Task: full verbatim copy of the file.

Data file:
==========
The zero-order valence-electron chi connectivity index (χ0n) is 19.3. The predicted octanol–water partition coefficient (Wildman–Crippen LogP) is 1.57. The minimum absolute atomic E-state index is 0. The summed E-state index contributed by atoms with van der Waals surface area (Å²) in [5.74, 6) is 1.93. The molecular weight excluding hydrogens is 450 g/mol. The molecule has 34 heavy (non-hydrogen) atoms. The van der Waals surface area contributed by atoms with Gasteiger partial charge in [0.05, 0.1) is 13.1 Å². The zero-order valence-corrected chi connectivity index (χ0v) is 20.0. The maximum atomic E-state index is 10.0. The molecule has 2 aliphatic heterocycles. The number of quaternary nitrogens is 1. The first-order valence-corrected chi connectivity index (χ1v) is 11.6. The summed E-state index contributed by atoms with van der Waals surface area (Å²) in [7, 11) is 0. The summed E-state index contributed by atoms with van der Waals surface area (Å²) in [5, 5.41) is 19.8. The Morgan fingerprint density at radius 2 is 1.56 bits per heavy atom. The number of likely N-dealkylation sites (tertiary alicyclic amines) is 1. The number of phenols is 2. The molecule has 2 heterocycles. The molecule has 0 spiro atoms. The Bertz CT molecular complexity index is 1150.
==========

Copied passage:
The zero-order valence-electron chi connectivity index (χ0n) is 19.3. The predicted octanol–water partition coefficient (Wildman–Crippen LogP) is 1.57. The minimum absolute atomic E-state index is 0. The summed E-state index contributed by atoms with van der Waals surface area (Å²) in [5.74, 6) is 1.93. The molecular weight excluding hydrogens is 450 g/mol. The molecule has 34 heavy (non-hydrogen) atoms. The van der Waals surface area contributed by atoms with Gasteiger partial charge in [0.05, 0.1) is 13.1 Å². The zero-order valence-corrected chi connectivity index (χ0v) is 20.0. The maximum atomic E-state index is 10.0. The molecule has 2 aliphatic heterocycles. The number of quaternary nitrogens is 1. The first-order valence-corrected chi connectivity index (χ1v) is 11.6. The summed E-state index contributed by atoms with van der Waals surface area (Å²) in [7, 11) is 0. The summed E-state index contributed by atoms with van der Waals surface area (Å²) in [5, 5.41) is 19.8. The Morgan fingerprint density at radius 2 is 1.56 bits per heavy atom. The number of likely N-dealkylation sites (tertiary alicyclic amines) is 1. The number of phenols is 2. The molecule has 2 heterocycles. The molecule has 0 spiro atoms. The Bertz CT molecular complexity index is 1150.